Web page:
In his later years, Podhoretz would become known as an enthusiastic proponent of U.S. military power, but his own military career was less than heroic. To a girlfriend back home, Podhoretz wrote that basic training at Fort Dix in New Jersey was “the most horrible experience I’ve ever gone through.” The other men could run tirelessly and do pushups, and he could not. They could quickly take apart a rifle and put it together again, and he couldn’t. For the first time in his life, Podhoretz was at the bottom of the class.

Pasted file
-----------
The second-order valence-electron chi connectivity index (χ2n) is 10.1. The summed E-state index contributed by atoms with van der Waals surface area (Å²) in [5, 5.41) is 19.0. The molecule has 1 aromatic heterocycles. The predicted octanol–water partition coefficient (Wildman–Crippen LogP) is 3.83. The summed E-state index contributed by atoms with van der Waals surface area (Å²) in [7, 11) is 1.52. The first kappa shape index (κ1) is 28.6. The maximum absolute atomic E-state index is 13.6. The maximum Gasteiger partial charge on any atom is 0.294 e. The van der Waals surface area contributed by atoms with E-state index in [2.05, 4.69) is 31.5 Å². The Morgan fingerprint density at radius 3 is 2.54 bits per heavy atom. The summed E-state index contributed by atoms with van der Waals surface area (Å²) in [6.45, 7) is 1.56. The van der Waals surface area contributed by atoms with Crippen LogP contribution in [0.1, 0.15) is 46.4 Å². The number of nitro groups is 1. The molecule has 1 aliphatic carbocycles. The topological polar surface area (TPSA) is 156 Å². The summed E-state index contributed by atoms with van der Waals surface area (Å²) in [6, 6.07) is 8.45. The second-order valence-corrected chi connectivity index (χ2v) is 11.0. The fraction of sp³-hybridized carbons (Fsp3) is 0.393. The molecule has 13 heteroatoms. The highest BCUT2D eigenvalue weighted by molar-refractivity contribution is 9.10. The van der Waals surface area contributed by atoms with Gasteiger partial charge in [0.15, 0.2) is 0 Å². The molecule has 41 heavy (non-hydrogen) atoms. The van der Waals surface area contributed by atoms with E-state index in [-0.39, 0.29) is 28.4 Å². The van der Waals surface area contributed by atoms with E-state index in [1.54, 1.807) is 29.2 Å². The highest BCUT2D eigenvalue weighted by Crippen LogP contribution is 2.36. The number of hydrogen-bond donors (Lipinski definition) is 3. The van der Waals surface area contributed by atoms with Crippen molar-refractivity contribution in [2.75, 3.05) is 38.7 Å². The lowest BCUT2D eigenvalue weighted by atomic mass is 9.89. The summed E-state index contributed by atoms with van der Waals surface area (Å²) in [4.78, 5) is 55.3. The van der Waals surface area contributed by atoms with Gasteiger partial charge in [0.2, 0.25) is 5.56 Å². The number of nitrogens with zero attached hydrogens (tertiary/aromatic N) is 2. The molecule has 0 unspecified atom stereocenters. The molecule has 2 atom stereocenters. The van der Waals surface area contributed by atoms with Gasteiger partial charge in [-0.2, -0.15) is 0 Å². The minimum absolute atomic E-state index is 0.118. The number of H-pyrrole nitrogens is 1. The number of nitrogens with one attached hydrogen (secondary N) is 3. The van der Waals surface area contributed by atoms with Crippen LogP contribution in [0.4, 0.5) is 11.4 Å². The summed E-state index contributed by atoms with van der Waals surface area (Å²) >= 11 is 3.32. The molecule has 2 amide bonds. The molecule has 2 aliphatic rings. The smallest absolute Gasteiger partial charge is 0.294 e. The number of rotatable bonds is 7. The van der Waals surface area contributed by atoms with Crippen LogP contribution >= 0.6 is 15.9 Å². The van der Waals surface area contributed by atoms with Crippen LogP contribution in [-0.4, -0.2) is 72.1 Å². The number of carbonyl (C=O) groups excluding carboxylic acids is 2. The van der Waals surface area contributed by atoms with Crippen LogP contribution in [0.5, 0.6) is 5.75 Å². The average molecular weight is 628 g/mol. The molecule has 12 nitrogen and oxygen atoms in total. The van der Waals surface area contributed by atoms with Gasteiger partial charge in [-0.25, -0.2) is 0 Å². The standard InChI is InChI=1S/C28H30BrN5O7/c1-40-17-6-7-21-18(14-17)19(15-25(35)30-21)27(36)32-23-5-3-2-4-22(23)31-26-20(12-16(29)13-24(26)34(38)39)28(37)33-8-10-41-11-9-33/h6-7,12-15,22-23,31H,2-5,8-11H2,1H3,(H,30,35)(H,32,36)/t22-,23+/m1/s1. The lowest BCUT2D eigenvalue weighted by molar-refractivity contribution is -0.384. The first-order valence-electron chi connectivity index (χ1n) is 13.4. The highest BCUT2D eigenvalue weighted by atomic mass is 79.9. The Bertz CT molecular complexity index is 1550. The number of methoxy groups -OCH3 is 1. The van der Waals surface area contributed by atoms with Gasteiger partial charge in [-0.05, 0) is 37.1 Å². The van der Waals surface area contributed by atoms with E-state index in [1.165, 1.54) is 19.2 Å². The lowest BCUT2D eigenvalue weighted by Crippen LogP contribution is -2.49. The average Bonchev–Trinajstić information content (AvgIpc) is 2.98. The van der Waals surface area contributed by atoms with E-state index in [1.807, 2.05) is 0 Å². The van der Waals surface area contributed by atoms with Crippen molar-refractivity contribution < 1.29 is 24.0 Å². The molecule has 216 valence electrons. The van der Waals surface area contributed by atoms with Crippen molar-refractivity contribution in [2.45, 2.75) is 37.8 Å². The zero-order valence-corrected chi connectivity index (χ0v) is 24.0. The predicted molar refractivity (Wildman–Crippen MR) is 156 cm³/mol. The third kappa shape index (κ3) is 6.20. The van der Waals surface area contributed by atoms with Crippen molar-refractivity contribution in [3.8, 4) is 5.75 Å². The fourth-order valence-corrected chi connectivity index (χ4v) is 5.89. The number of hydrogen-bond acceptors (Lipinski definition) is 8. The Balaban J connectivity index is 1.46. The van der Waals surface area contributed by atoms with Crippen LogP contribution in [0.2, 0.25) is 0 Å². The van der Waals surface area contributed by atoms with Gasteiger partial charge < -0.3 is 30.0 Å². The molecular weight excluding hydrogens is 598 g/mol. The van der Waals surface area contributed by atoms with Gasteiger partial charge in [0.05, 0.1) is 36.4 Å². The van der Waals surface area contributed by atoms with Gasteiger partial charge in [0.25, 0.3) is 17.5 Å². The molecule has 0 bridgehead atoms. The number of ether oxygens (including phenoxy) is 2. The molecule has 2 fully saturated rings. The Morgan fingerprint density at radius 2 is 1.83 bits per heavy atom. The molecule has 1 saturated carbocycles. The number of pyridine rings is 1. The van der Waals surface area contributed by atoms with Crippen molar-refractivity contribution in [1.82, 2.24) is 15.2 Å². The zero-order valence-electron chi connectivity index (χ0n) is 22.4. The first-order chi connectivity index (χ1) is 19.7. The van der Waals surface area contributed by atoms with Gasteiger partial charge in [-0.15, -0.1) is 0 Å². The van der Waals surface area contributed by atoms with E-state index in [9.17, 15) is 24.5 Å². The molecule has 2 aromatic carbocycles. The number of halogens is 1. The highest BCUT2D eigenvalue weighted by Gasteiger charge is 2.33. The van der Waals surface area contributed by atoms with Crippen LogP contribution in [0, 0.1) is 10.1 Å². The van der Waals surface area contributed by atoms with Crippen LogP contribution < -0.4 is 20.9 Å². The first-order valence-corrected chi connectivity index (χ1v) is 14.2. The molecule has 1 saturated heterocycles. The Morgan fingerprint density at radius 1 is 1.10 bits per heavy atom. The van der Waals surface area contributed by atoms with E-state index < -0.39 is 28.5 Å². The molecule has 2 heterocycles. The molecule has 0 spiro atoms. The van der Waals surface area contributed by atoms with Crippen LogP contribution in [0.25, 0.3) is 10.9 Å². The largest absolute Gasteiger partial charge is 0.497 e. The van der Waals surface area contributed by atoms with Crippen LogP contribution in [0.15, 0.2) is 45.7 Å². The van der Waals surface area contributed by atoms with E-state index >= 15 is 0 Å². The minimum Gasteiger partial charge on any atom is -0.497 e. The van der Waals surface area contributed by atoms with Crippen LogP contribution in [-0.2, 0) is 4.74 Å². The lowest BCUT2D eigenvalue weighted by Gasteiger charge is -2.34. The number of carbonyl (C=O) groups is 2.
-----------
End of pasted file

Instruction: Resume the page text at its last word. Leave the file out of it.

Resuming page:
At his army induction, Podhoretz told the personnel interviewer that he had supervised English undergraduates while at Cambridge. Assuming he was a teacher, the Army automatically assigned him to communications intelligence. To train for his assignment, Podhoretz spent four months at the Army Security Agency School in Fort Devens, Massachusetts. There he learned how to decode military communications traffic from all over the world. Wearing earphones, Podhoretz and his fellow soldiers listened to Morse code transmissions, quickly typed out the dots and dashes, and forwarded the sequences to the cryptanalysts.